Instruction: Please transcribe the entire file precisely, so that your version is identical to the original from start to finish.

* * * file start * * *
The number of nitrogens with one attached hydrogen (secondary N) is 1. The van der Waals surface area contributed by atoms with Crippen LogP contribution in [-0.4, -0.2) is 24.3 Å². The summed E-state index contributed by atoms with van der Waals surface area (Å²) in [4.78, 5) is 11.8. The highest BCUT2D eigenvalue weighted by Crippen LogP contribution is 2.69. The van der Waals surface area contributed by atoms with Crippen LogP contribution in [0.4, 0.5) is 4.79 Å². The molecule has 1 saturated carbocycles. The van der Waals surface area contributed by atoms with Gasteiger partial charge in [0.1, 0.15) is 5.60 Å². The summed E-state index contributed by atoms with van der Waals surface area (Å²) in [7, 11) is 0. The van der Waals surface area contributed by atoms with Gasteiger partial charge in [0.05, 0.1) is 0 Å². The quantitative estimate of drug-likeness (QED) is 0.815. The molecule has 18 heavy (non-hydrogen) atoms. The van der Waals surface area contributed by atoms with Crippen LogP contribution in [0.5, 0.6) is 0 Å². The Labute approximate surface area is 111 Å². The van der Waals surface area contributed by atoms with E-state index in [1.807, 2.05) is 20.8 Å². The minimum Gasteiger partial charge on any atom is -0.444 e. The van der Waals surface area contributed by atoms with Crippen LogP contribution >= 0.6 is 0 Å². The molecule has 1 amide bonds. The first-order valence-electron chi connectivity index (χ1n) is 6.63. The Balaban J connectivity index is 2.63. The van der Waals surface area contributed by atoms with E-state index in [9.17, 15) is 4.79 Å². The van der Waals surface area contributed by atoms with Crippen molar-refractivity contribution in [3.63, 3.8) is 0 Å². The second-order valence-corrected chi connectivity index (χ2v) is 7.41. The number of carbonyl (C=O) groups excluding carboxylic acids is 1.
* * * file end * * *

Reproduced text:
The number of nitrogens with one attached hydrogen (secondary N) is 1. The van der Waals surface area contributed by atoms with Crippen LogP contribution in [-0.4, -0.2) is 24.3 Å². The summed E-state index contributed by atoms with van der Waals surface area (Å²) in [4.78, 5) is 11.8. The highest BCUT2D eigenvalue weighted by Crippen LogP contribution is 2.69. The van der Waals surface area contributed by atoms with Crippen LogP contribution in [0.4, 0.5) is 4.79 Å². The molecule has 1 saturated carbocycles. The van der Waals surface area contributed by atoms with Gasteiger partial charge in [0.1, 0.15) is 5.60 Å². The summed E-state index contributed by atoms with van der Waals surface area (Å²) in [7, 11) is 0. The van der Waals surface area contributed by atoms with Gasteiger partial charge in [0.05, 0.1) is 0 Å². The quantitative estimate of drug-likeness (QED) is 0.815. The molecule has 18 heavy (non-hydrogen) atoms. The van der Waals surface area contributed by atoms with Crippen LogP contribution in [0.5, 0.6) is 0 Å². The Labute approximate surface area is 111 Å². The van der Waals surface area contributed by atoms with E-state index in [1.807, 2.05) is 20.8 Å². The minimum Gasteiger partial charge on any atom is -0.444 e. The van der Waals surface area contributed by atoms with Crippen LogP contribution >= 0.6 is 0 Å². The molecule has 1 amide bonds. The first-order valence-electron chi connectivity index (χ1n) is 6.63. The Balaban J connectivity index is 2.63. The van der Waals surface area contributed by atoms with E-state index in [9.17, 15) is 4.79 Å². The van der Waals surface area contributed by atoms with Crippen molar-refractivity contribution in [3.63, 3.8) is 0 Å². The second-order valence-corrected chi connectivity index (χ2v) is 7.41. The number of carbonyl (C=O) groups excluding carboxylic acids is 1.